“The British Government has run out of money because all the money was spent in the good years,” the Chancellor said. “The money and the investment and the jobs need to come from the private sector.”
Mr Osborne’s bleak assessment echoes that of Liam Byrne, the former chief secretary to the Treasury, who bluntly joked that Labour had left Britain broke when he exited the Government in 2010.
He left David Laws, his successor, a one-line note saying: “Dear Chief Secretary, I’m afraid to tell you there’s no money left”.
Mr Osborne is under severe pressure to boost growth, amid signs the economy is slipping back into a recession.
The Institute of Fiscal Studies has urged him to consider emergency tax cuts in the Budget to reduce the risk of a prolonged economic slump.
But the Chancellor yesterday said he would stand firm on his effort to balance the books by refusing to borrow money. “Any tax cut would have to be paid for,” Mr Osborne told Sky News. “In other words there would have to be a tax rise somewhere else or a spending reduction.
“In other words what we are not going to do in this Budget is borrow more money to either increase spending or cut taxes.”
The strongest suggestion of help for squeezed family budgets came from the Chancellor’s claim that he was “very seriously and carefully” considering plans to help lower earners by raising the personal allowance for income tax, a proposal that has been championed by Nick Clegg, the Deputy Prime Minister.
But he implied there would be no more help for motorists struggling with record petrol prices this spring. “I have taken action already this year to avoid increases in fuel duty which were planned by the last Labour government,” he said.
The Chancellor’s tough words were echoed by Liberal Democrat Jeremy Browne, the foreign minister, who warned that Britain faced “accelerated decline” without measures to tackle its debt and increase competitiveness.
In an article published today in The Daily Telegraph, he writes that Britain’s market share in the world used to be “dominant” but was now “in freefall” compared with the soaring economies of Asia and South America. “This situation has been becoming more acute for years,” he adds. “It is now staring us in the face. So we need to take action.”
Mr Browne writes that reform of pensions, welfare and defence is essential to stop the departments “collapsing under the weight of their own debt”. “Just because the spending was sometimes on worthy causes does not in itself mean it was affordable,” he says.
“Doing nothing when your prospects are at risk of declining is not the safe option. More of the same may be superficially more popular in the short-term but that does not make it right.”
Amid warnings that Britain urgently needed to adopt a more pro-business outlook, senior Conservatives have urged the Government to get rid of the 50 pence top rate of tax.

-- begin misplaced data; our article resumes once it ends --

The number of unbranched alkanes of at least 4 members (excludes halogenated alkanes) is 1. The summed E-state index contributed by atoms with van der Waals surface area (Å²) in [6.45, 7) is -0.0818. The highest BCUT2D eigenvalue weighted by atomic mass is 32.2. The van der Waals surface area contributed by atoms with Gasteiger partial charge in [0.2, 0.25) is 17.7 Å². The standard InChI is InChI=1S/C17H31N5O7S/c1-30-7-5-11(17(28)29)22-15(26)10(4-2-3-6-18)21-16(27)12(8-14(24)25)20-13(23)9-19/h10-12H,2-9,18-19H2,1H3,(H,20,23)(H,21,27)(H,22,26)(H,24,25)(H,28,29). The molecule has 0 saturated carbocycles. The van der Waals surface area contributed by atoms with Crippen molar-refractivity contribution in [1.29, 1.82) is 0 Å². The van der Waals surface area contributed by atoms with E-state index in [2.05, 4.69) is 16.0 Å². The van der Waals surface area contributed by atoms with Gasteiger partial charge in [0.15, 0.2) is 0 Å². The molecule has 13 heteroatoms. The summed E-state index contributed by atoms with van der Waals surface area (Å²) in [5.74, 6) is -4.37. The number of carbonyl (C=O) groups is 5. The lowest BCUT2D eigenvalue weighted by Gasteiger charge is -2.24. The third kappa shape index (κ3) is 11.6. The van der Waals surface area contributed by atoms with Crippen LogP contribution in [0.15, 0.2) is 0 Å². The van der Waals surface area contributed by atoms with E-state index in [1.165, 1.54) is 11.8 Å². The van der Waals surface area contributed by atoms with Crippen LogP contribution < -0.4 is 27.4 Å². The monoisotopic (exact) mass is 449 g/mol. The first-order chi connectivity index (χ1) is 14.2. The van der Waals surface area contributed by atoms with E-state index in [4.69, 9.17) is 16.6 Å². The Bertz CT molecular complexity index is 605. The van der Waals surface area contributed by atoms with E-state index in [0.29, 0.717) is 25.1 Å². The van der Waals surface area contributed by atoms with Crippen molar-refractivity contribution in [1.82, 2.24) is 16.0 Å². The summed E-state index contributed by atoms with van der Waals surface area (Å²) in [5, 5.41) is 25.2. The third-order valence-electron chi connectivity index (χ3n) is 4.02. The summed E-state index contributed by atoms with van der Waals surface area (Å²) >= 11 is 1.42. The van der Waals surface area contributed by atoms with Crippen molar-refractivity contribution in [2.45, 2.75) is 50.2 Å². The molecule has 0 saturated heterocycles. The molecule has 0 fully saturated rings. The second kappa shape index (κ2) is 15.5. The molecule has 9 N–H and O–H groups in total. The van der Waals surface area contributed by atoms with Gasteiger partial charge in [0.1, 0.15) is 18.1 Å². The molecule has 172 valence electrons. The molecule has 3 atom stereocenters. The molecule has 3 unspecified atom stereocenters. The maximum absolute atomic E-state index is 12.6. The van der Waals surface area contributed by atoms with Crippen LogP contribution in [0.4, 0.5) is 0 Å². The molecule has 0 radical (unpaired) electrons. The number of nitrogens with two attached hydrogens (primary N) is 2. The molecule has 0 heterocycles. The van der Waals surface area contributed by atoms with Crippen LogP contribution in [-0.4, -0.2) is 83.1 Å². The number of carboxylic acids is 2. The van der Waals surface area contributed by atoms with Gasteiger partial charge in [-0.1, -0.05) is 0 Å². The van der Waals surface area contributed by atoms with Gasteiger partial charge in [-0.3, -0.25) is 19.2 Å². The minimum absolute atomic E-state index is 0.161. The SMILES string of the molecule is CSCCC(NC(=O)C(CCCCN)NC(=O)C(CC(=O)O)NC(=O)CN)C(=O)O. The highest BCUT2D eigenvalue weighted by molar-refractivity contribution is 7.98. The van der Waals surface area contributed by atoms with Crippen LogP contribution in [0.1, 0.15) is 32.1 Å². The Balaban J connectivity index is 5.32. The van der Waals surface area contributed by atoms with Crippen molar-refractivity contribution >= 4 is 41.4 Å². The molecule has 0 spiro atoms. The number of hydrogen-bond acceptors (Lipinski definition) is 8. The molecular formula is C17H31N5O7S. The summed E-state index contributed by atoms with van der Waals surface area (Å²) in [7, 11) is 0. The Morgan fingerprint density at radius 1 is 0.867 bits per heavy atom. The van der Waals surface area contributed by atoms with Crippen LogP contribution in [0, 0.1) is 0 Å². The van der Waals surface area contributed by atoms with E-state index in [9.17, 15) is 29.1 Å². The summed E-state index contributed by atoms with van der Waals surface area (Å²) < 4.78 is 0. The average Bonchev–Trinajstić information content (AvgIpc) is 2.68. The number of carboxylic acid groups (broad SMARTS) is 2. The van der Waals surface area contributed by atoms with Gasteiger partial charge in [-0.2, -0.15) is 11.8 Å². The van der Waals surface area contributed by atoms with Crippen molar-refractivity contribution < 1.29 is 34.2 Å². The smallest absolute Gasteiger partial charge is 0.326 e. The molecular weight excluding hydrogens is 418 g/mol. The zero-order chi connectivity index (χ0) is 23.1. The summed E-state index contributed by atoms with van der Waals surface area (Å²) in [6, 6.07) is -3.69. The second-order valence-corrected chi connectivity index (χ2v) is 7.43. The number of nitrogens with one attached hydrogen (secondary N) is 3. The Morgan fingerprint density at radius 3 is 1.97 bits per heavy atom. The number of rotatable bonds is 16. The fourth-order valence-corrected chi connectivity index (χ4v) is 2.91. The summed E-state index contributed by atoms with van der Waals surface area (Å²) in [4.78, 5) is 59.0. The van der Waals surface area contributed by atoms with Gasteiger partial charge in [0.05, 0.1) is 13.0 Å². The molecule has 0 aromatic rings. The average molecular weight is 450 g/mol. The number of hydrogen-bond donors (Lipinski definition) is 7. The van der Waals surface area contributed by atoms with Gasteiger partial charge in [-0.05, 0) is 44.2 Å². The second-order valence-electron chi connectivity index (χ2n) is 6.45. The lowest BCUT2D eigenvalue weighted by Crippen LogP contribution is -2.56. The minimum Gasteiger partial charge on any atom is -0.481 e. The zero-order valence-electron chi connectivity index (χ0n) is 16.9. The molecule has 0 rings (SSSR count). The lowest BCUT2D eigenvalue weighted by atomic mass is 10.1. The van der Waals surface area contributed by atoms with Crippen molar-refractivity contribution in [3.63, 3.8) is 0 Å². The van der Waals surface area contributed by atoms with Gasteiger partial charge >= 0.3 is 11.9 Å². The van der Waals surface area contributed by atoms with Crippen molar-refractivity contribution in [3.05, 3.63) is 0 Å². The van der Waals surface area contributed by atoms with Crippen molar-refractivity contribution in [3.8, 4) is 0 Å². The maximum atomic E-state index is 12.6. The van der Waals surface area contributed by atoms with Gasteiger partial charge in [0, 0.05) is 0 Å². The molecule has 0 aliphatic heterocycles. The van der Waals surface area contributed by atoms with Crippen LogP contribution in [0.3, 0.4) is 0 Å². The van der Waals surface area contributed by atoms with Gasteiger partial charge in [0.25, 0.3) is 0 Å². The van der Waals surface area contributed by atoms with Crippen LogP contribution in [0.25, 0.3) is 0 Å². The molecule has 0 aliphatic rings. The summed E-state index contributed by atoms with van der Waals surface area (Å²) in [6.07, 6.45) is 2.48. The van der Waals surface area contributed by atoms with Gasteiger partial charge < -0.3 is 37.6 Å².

Figures from the Treasury last week suggested the policy was not raising the expected amount of revenue and was threatening to drive leading business people and entrepreneurs away from Britain. Dr Liam Fox, the former Conservative Defence Secretary, yesterday argued for the top tax rate to be scrapped, but added that cutting taxes on employment was even more important.
“I would have thought the priority was getting the costs of employers down and therefore I would rather have seen any reductions in taxation on employers’ taxation rather than personal taxation,” he told the BBC’s Sunday Politics show.
Any efforts to scrap the rate this parliament would face severe opposition from within the Coalition.
Simon Hughes, Liberal Democrat deputy leader, said yesterday that keeping the current 50p rate was “the right thing to do”. He told the BBC: “I represent people in a pretty solid working-class community. What they’re concerned about is what happens to ordinary people out of work and where they get jobs.”
Last night, Labour argued Mr Osborne needed to take a more proactive stance on boosting growth by increasing public spending.
Chris Leslie MP, the shadow Treasury minister, said it was wrong of the Chancellor to argue that Britain was broke and to rely on business alone to create economic growth.
“George Osborne can’t complacently wash his hands and claim the lack of jobs and growth in the economy is nothing to do with him,” he said.
“He needs to realise that government has a vital role to play in creating an environment where the private sector can grow and create jobs.”
Harriet Harman, Labour’s deputy leader, urged Mr Osborne to cut VAT.
Meanwhile, the Chancellor made it clear he was resisting pressure to hand over up to another £17.5billion in taxpayers’ money to help bail out struggling European Union countries.
He said Europe had not “shown the colour of its money” by taking measures to help itself tackle its debt problems.
Until that happens, Britain will not give any extra funds to the International Monetary Fund.
The Chancellor was speaking as finance ministers from the world’s 20 most powerful economies met in Mexico.
Mr Osborne said: “While at this G20 conference there are a lot of things to discuss; I don’t think you’re going to see any extra resources committed (to the IMF) here because eurozone countries have not committed additional resources themselves, and I think that quid pro quo will be clearly established here in Mexico City.”